Archive for October, 2014

Can The Cardinals Count On Adam Wainwright?

Adam Wainwright is slated to start Game 5 of the National League Championship Series for the Cardinals on Thursday, which would normally be music to the ears of St. Louis fans. Wainwright has been one of the best pitchers in the game for a decade. He is probably on his way to another top-five Cy Young Award finish, and in terms of WAR, he already is one of the five best starters in the storied history of the Cardinals franchise. In fact, if he were to post another typical Wainwright season in 2015, he will jump to No. 2, behind only the legendary Bob Gibson.

But the 2014 postseason hasn’t gone so well for Wainwright. In Game 1 of the NLDS, the Dodgers pounded him for 13 baserunners and six runs in 4 1/3 innings, a performance that was overshadowed by Clayton Kershaw’s late collapse. In Game 1 of the NLCS, Wainwright allowed nine baserunners over 4 2/3 innings in a game the Cardinals would lose 3-0, the first time in his career he has had back-to-back starts of fewer than five innings.

Two lousy starts against teams good enough to make it to the postseason would generally be considered merely a blip when compared to Wainwright’s long, successful history. But this might be different. Wainwright, who missed all of 2011 after Tommy John surgery and skipped a start in June due to what the Cardinals called tendinitis in his elbow, is on record as saying that his elbow is “not 100 percent,” even telling reporters “my arm doesn’t feel great” after the NLCS loss.

Wainwright is going to start a pivotal game Thursday, and Cardinals manager Mike Matheny is saying all the right things about trusting his ace. But really, how worried should the Cardinals be? Read the rest of this entry »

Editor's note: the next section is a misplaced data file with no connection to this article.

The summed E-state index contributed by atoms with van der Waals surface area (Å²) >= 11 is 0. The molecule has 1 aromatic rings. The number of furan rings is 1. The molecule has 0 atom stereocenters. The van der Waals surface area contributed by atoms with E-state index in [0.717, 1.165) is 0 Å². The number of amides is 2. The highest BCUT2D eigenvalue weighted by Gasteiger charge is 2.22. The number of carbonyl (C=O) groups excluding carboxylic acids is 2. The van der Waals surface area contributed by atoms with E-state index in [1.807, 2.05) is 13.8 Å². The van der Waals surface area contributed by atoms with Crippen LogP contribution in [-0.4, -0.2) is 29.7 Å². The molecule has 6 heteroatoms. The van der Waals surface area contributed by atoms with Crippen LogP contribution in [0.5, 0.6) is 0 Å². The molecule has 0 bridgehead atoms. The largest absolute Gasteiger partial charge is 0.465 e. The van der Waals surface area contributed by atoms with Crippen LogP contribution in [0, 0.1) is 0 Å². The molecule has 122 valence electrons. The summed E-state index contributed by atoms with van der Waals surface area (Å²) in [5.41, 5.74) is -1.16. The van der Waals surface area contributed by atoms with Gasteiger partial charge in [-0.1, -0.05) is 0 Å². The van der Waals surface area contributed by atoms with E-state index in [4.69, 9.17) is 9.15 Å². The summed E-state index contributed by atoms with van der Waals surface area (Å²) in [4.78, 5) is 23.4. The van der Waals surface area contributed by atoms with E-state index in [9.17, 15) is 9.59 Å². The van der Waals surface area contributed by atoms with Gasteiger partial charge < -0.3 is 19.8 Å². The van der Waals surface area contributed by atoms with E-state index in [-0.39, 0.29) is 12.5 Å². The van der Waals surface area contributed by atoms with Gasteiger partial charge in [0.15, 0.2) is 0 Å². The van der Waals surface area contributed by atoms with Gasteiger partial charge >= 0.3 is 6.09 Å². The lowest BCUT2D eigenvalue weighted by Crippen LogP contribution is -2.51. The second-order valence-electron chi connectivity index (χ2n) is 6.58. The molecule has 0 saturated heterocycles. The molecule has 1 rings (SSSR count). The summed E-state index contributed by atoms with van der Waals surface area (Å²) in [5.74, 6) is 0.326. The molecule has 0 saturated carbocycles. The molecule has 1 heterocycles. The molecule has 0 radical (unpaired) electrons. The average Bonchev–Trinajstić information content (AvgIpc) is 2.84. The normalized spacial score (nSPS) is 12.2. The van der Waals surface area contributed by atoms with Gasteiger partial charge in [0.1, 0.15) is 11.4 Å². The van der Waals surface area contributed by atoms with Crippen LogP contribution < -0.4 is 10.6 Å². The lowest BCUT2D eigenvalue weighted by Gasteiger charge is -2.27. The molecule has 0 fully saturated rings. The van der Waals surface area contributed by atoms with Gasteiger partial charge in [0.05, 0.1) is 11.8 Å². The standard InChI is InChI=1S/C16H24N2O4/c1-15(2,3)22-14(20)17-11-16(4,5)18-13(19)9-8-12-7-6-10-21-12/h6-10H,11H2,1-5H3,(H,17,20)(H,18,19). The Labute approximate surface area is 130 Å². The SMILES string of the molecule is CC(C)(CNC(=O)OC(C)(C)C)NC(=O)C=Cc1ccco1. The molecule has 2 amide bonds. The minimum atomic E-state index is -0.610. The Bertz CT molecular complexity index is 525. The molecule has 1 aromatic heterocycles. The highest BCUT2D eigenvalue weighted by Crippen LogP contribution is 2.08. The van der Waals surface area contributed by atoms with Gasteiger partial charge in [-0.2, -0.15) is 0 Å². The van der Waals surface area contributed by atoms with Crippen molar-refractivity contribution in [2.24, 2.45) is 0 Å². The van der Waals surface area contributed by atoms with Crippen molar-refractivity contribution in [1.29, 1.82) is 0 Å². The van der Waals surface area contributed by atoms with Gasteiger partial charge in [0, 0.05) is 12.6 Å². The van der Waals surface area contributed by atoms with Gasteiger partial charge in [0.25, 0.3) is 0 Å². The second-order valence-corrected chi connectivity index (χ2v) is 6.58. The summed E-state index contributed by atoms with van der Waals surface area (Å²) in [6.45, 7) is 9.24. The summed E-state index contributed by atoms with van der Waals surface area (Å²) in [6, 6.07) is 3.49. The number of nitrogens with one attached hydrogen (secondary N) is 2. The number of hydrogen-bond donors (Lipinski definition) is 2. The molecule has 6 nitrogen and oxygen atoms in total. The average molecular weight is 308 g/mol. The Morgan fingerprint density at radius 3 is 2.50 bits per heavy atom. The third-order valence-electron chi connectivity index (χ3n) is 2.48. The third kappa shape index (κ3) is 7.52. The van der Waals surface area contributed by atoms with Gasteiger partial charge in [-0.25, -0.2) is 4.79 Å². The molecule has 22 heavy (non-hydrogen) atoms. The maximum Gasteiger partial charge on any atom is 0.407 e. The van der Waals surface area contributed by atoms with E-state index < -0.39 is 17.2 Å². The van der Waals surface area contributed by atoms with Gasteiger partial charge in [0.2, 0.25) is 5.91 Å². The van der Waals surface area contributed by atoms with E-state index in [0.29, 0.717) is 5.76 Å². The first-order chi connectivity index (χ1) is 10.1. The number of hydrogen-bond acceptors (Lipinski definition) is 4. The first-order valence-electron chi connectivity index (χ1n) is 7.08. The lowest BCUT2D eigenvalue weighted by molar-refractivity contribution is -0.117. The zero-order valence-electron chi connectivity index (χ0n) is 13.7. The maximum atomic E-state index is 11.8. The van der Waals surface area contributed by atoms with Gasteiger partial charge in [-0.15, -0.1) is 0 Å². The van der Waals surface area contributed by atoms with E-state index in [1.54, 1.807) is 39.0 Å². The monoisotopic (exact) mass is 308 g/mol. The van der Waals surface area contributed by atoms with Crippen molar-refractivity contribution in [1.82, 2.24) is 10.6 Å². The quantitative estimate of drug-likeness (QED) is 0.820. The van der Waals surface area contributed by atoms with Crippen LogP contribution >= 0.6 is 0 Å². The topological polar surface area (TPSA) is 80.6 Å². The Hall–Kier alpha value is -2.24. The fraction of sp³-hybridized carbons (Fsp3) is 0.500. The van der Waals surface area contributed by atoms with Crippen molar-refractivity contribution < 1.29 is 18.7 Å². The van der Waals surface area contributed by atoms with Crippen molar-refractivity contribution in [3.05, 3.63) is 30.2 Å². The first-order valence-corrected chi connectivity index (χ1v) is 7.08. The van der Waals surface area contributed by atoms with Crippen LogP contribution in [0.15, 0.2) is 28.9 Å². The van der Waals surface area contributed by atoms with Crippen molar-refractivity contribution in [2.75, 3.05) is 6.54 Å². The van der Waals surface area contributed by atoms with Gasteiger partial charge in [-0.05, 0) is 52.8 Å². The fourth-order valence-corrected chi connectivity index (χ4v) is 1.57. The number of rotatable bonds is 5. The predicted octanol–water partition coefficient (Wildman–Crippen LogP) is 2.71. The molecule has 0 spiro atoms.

The Real Problem With The Detroit Bullpen

For the fourth consecutive season, the Detroit Tigers are AL Central champions, but this time around, it wasn’t exactly smooth sailing toward another title. Justin Verlander and Miguel Cabrera have had down years, at least compared to their previous greatness. Injuries suffered by Jose IglesiasAnibal Sanchez and Alex Avila, along with the trade of Austin Jackson, have tested the team’s depth. The defense hasn’t been a strength, particularly at third base (Nick Castellanos) and right field (Torii Hunter). And shortstop has been a trouble spot all season.

Despite all that, they managed to hold off the Royals by a single game, thanks in large part to the continued excellence from Max Scherzer, surprisingly great years from Rick PorcelloJ.D. Martinez and Victor Martinez, and the acquisition of David Price. But as the Tigers prepare to travel to Baltimore to meet the Orioles in the ALDS on Thursday, one big question hangs over them: When will first-year manager Brad Ausmus‘ seemingly questionable bullpen decisions cost Detroit a playoff game?

That’s an issue that has taken on a life of its own over the past few weeks, as Ausmus has stuck with his season-long plan of Joba Chamberlain in the eighth inning and Joe Nathan in the ninth, despite the consistent struggles of the 39-year-old Nathan and the presence of July trade acquisition Joakim Soria, who was a star closer in Kansas City before undergoing Tommy John surgery. Soria was in the midst of a rebound season with the Rangers when he was traded, and he has appeared in 13 games for the Tigers. Only one of those appearances was a save situation, and even that was just because Nathan was unavailable, having thrown 42 pitches in the previous two days.

Ausmus’ strategies are easy to question. But what never seems to come up is this: The Tigers’ bullpen has generally been awful no matter what Ausmus has done. Maybe the issue is less with the managers’ deployment of the relievers and more with the simple performance of the players in uniform? Read the rest of this entry »